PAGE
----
The latest bout to fall out because of an odd development is Jose Ramirez’s Feb. 2 WBC/WBO lightweight title defense against Viktor Postol at a Chinese golf resort south of Hong Kong. The event fell victim to the coronavirus, more exactly the fear it has instilled.

The virus, which produces flu-like symptoms that are resistant to conventional antibiotics, apparently originated at an outdoor food market in the city of Wuhan where live animals are sold. The numbers vary with each new story, but according to one account there have been 444 confirmed cases in Hubei province, of which Wuhan is the capital city, and 653 cases worldwide including two in the United States, a man in his 30’s living near Seattle and a Chicago woman in her 60’s.

The fear of a pandemic (an epidemic becomes a pandemic when it spreads across multiple geographic regions of the world) has led to some drastic measures. The Chinese government has reportedly put 12 cities on lockdown, blocking traffic in and out. At many airports, visitors arriving from China are being screened. There are now thermal cameras than can record a person’s body temperature remotely.

Jose Ramirez (pictured with his promoter Bob Arum) was scheduled to leave for China yesterday (Jan. 23) but was intercepted. Viktor Postol is already there and apparently stranded until an outgoing flight can be arranged.

The Ramirez-Postol fight was to air on ESPN. No make-up date has been set.

– – –

British promoter Eddie Hearn says he’s close to finalizing a fight between Katie Taylor and Amanda Serrano. Hearn says the fight will take place in the U.S. in April. It figures that Madison Square Garden is the frontrunner.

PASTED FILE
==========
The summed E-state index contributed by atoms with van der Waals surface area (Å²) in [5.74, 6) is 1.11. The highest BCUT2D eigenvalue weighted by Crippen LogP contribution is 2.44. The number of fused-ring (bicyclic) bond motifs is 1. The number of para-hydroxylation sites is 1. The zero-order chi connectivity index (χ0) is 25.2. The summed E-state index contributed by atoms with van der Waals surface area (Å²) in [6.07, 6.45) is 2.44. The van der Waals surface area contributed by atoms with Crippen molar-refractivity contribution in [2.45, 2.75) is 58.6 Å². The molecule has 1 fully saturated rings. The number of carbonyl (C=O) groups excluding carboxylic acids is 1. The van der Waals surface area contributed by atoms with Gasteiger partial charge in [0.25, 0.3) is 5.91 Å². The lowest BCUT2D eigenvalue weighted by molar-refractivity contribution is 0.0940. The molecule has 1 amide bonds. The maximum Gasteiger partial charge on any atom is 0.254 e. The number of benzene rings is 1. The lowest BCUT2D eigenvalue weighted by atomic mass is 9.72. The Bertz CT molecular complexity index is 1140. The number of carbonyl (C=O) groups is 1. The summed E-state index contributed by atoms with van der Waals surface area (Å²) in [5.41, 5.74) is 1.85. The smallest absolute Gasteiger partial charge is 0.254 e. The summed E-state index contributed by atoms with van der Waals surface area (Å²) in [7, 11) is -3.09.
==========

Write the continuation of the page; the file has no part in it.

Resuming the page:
If the fight comes off on schedule, this will be the biggest women’s fight in history!

That’s because the odds attached to the fight figure to be in the “pick-‘em” range and that guarantees that boxing writers and others in the boxing community will be surveyed to get their picks – about which there figures to be considerable disagreement – and that will greatly enhance the pre-fight buzz.

Taylor, 33, last fought in November in Manchester, England, advancing her record to 15-0 (6 KOs) with a unanimous decision over Christina Linardatou, a fighter from Greece via the Dominican Republic. It was Taylor’s first fight at 140 after previously unifying the lightweight title with a hard-fought decision over Belgium’s Delfine Persoon.

Amanda Serrano, a 31-year-old southpaw, born in Puerto Rico and raised in Brooklyn, has won titles in five weight divisions. She last fought as a featherweight, turning away gritty Heather Hardy, but has competed as high as 140. Boasting a 37-1-1 record, she’s won 23 straight, 18 by stoppage, 10 in the opening round

What sets women boxers apart from their male counterparts is that the women have a significantly lower knockout ratio. Amanda Serrano is the glaring exception.

Despite a less eye-catching record, Taylor has arguably fought the stiffer competition considering her extensive amateur background. As a pro, her victims include Cindy Serrano, Amanda’s older sister by six years. Taylor whitewashed her in a match at Boston Garden, prompting the elder Serrano sister to call it a career.

– – –

The most bizarre (non)story to appear in a boxing web site this week involved former unified heavyweight champion Riddick Bowe. A man representing Bowe, identified as Eli Karabell, was frustrated because Eddie Hearn wasn’t returning his calls. Karabell had offered Hearn the right of first refusal on Bowe’s next fight.

Bowe, now 51 years old, last fought in a boxing ring in 2008 when he returned to the sport after a three-and-half year absence for an 8-round bout in Germany. In 2013, he appeared in a kickboxing fight in Thailand where he was stopped in the second round after being knocked down five times by leg kicks.